Sarkozy, in August 2016, officially presented himself as candidate, quitting his role as leader of Les Républicains. This has left Laurent Wauquiez, Vice President of the Party and Éric Woerth, Secretary General, both vying for the party’s leadership. Sarkozy’s greatest rival would be Alain Juppé, who appears to be faring the best of all other candidates. Notably, he has been campaigning since 2014, reinforcing his candidature with well-timed publications. He is doing well in the polls and appears to be one of the only candidates who could beat Marine Le Pen in the first round of the presidential elections.
Les Républicains have also identified the country’s heavy tax burden (at 47% of GDP) as an issue to be tackled. This would be favourable for the investment climate and would generate growth. Both the left and the right are trying to push through French labour law to enhance labour market flexibility. This will be beneficial in the context of Brexit to successfully position Paris as an EU financial hub.
The current Economy Minister Emmanuel Macron is another potential candidate who has officially resigned from his position in the government. This paves the way for Macron’s candidature in the French elections (although this is not yet official). While his En Marche! movement points towards an obvious interest in the Presidency, his resignation makes his candidature more likely.
As a social liberal, Macron’s movement contains three key elements: less State, more flexibility, and more business to reinvigorate the sense of lethargy in France. Macron’s project nonetheless seriously delves into societal issues: tackling unemployment, guaranteeing security, and tackling the deep inequality that plagues France.
The main challenges facing Macron are that he belongs to no political party, he has never run for an election and that he allegedly does not want to betray Hollande, who chose Macron to step into one of the French government’s most important roles two years ago. However, one of Macron’s most successful political traits is the En Marche! image of wanting to show a genuine concern for voters of all ages, political background and social classes. This is in contrast to the current French political elite, which is afflicted by criticism of being out of touch with the general population’s concerns and for not tackling the discrimination and inequality that still defines France.
From the centre right MODEM, or Democratic Movement, François Bayrou is a likely candidate. However, as he is close to Juppé, should the latter win Les Républicains’ nomination, Bayrou may choose not to run. A Juppé nomination could even bring Les Républicains closer to the centre, permitting a closer alliance with MODEM, a party traditionally in favour of greater European integration.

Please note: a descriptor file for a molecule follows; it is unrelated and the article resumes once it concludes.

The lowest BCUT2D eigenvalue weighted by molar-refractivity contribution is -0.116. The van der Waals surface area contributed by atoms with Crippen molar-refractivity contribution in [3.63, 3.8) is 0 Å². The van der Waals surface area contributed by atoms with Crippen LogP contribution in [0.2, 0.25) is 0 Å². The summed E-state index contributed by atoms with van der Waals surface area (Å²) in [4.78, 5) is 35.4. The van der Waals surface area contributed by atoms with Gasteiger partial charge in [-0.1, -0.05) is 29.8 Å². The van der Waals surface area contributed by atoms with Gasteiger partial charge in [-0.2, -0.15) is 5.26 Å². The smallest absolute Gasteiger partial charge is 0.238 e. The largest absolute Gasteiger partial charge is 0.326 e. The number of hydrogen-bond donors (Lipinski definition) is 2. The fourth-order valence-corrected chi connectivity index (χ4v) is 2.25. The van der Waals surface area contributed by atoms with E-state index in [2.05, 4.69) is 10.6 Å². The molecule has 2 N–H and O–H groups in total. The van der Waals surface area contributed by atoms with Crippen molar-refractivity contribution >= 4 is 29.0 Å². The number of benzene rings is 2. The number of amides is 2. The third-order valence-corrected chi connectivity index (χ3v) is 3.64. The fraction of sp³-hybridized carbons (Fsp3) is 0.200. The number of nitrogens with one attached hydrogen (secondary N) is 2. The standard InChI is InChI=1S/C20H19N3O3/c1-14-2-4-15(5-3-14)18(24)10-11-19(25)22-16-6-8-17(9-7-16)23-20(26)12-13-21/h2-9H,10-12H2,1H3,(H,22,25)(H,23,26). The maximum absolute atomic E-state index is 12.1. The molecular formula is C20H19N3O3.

Les Républicains would indeed need to garner as much support as possible, faced with the unparalleled success of the Front National (FN). Polls dating from May 2016 give the President of the party Marine Le Pen 28% support. The domestic and international socio- economic context plays in her favour: unemployment remains high in France, the perceived threats of migration have renewed saliency, and the threat of terrorism is real. The latter as well as the general European management of immigration are set to be the priorities on the 2017 agenda.
In particular, the corrosive Brexit vote in the UK referendum has confirmed a certain ‘revolt’ against the establishment. It would therefore be dangerous to simply write off what happened as just an irrational protest vote; this could inspire more than ever disillusioned French voters to vote Le Pen. She is also the candidate who is most likely to make it into the second round of the presidential elections against the centre-right.
The terror threat and the prolonged state of emergency will be strong pillars in FN’s campaign, which capitalises on the general fear of the population.
In terms of business, this is having negative implications on France as an international tourist destination, where tourism accounts for 7% of the economic output and employs more than two million people. France has for instance already slipped down in the Global Liveability Ranking 2016 as a result of heightened fears over terrorism.
A divided left and persistent disenchantment from the PS has led to an increased likelihood of Les Républicains versus the FN in the final round. The overall sentiment indicates that while the repercussions of the Brexit vote and the terror attacks striking France will further boost electoral support for the FN, the mainstream right is most likely to win the 2017 elections. As for the left, Hollande must now focus on PS internal politics to neutralise the divided party.